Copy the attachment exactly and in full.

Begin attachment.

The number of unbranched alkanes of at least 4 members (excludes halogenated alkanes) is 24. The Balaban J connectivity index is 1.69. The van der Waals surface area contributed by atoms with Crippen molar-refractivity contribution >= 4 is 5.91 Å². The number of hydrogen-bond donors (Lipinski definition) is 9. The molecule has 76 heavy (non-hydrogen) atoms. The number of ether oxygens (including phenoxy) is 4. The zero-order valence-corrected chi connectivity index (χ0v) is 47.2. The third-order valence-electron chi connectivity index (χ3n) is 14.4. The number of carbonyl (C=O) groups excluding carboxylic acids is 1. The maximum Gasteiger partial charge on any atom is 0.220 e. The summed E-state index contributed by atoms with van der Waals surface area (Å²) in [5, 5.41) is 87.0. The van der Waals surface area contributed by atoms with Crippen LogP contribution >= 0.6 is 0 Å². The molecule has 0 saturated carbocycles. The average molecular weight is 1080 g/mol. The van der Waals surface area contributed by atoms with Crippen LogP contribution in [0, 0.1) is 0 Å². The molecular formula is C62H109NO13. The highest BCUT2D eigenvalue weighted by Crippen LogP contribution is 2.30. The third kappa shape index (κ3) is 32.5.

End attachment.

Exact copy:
The number of unbranched alkanes of at least 4 members (excludes halogenated alkanes) is 24. The Balaban J connectivity index is 1.69. The van der Waals surface area contributed by atoms with Crippen molar-refractivity contribution >= 4 is 5.91 Å². The number of hydrogen-bond donors (Lipinski definition) is 9. The molecule has 76 heavy (non-hydrogen) atoms. The number of ether oxygens (including phenoxy) is 4. The zero-order valence-corrected chi connectivity index (χ0v) is 47.2. The third-order valence-electron chi connectivity index (χ3n) is 14.4. The number of carbonyl (C=O) groups excluding carboxylic acids is 1. The maximum Gasteiger partial charge on any atom is 0.220 e. The summed E-state index contributed by atoms with van der Waals surface area (Å²) in [5, 5.41) is 87.0. The van der Waals surface area contributed by atoms with Crippen LogP contribution >= 0.6 is 0 Å². The molecule has 0 saturated carbocycles. The average molecular weight is 1080 g/mol. The van der Waals surface area contributed by atoms with Crippen LogP contribution in [0, 0.1) is 0 Å². The molecular formula is C62H109NO13. The highest BCUT2D eigenvalue weighted by Crippen LogP contribution is 2.30. The third kappa shape index (κ3) is 32.5.